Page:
His mood corresponded with his appearance. His hair was short, like a scrubbing brush, his skin tanned – he had the healthy and almost insolent look of a sailor ashore, and he was wearing a college sweat shirt with some logo on the chest. At 49, he looked like an exuberant survivor of the generation of ’68, who had smoked marijuana, knew the Beatles by heart and had demonstrated against the Vietnam War.

Dinner began at 8, with some 14 guests around the table, and lasted until midnight. Bit by bit, the conversation came down to a kind of literary round table involving the president and the three writers. The first topic to come up was the forthcoming Summit of the Americas. Clinton had wanted it held in Miami, where it did take place. Carlos Fuentes considered that New Orleans or Los Angeles had stronger historical claims, and he and I argued strongly for them until it became clear that the president had no intention of changing his plans because he was counting on reelection support from Miami.

“Forget the votes, Mr. President,” Carlos said to him. “Lose Florida and make history.”

That phrase set the tone. When we spoke of the problems of narco-traffic, the president heard me out generously. “Thirty million drug addicts in the U.S. go to show that the North American mafia are more powerful than those in Colombia, and the authorities much more corrupt.” When I spoke to him about relations with Cuba, he seemed even more receptive. “If Fidel and you could sit and talk face to face, all problems would completely disappear.”

When we talked about Latin America in general, we realized that he was much more interested than we had supposed, although he lacked some essential background. When the conversation seemed to stiffen a bit, we asked him what his favorite movie was, and he answered “High Noon,” by Fred Zinneman, whom he had recently honored in London. When we asked him what he was reading, he sighed and mentioned a book on the economic wars of the future, author and title unknown to me.

“Better to read ‘Don Quixote,'” I said to him. “Everything’s in there.”

Now, the ‘Quixote’ is a book that is not read nearly as much as is claimed, although very few will admit to not having read it. With two or three quotes, Clinton showed that he knew it very well indeed. Responding, he asked us what our favorite books were. Styron said his was “Huckleberry Finn.”

I would have said “Oedipus Rex,” which has been my bed table book for the last 20 years, but I named “The Count of Monte Cristo,” mainly for reasons of technique, which I had some trouble explaining.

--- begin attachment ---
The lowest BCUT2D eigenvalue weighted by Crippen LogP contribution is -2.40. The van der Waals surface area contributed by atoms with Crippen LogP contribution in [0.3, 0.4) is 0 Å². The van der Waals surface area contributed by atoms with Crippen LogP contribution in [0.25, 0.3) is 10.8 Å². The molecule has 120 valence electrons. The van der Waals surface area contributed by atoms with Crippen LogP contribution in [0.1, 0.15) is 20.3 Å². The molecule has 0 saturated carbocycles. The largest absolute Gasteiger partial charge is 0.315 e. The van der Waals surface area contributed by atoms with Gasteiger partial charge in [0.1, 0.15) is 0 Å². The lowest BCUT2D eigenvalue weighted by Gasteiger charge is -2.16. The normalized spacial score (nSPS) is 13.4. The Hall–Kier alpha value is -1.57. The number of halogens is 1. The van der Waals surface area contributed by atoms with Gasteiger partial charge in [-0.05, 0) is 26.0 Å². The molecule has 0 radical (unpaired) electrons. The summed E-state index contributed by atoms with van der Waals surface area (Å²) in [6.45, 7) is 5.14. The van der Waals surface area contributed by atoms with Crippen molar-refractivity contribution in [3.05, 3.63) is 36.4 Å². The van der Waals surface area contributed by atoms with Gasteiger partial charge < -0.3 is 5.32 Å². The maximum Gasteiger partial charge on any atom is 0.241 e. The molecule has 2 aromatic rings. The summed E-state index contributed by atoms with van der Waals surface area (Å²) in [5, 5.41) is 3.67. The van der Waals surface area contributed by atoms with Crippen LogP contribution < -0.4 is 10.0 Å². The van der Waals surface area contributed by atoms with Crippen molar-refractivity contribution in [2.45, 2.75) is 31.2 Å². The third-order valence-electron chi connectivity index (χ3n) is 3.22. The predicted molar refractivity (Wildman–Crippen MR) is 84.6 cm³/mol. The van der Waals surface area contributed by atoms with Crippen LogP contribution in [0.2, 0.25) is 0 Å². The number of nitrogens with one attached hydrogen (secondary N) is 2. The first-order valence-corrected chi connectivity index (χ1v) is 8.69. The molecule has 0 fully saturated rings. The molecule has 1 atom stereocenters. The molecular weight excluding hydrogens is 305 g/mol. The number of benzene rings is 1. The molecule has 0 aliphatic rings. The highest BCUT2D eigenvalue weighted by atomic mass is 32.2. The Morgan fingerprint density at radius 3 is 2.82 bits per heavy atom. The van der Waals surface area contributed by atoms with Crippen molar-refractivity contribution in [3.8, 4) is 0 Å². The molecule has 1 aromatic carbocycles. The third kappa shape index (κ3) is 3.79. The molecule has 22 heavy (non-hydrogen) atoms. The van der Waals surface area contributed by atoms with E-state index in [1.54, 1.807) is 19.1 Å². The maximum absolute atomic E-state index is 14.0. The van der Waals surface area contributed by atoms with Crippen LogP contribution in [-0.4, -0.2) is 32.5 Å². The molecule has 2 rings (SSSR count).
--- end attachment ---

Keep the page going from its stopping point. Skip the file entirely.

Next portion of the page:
Clinton said his was the “Meditations of Marcus Aurelius,” and Carlos Fuentes stuck loyally to “Absalom, Absalom,” Faulkner’s stellar novel, no question, although others would choose “Light in August” for purely personal reasons. Clinton, in homage to Faulkner, got to his feet and, pacing around the table, recited from memory Benji’s monologue, the most thrilling passage, and perhaps the most hermetic, from “The Sound and the Fury.”

Faulkner got us to talking about the affinities between Caribbean writers and the cluster of great Southern novelists in the United States. It made much more sense to us to think of the Caribbean not as a geographical region surrounded by its sea but as a much wider historical and cultural belt stretching from the north of Brazil to the Mississippi Basin.

Mark Twain, William Faulkner, John Steinbeck and so many others would then be just as Caribbean as Jorge Amado and Derek Walcott. Clinton, born and raised in Arkansas, a Southern state, applauded the notion and professed himself happy to be a Caribbean.

It was close to midnight, and he had to break off the conversation to take an urgent call from Gerry Adams, to whom at that moment he gave the authority to campaign and raise funds in the United States for peace in Northern Ireland. That should have been the ending to an unforgettable evening, but Carlos Fuentes took it further by asking the president who he thought of as his enemies. His reply was immediate and abrupt: “My only enemy is right-wing religious fundamentalism.” That pronouncement ended the evening.

The other times I saw him, in public or in private, I had the same impression as I had that first time. Bill Clinton was the complete opposite of the idea Latin Americans have of presidents of the United States.

Given all that, does it seem right that this exceptional human being should be prevented from fulfilling his historical destiny simply because he was unable to find a private place to make love? That is just what happened. The most powerful man in the world was kept from consummating his secret passions by the invisible presence of a Secret Service that served as much to restrain as to protect. There are no curtains on the Oval Office windows, no bolt on the door of the president’s private bathroom. The vase of flowers that appears behind the president in photographs of him at his desk has been claimed by the press to be a hiding-place for microphones to consecrate the mysteries of presidential audiences.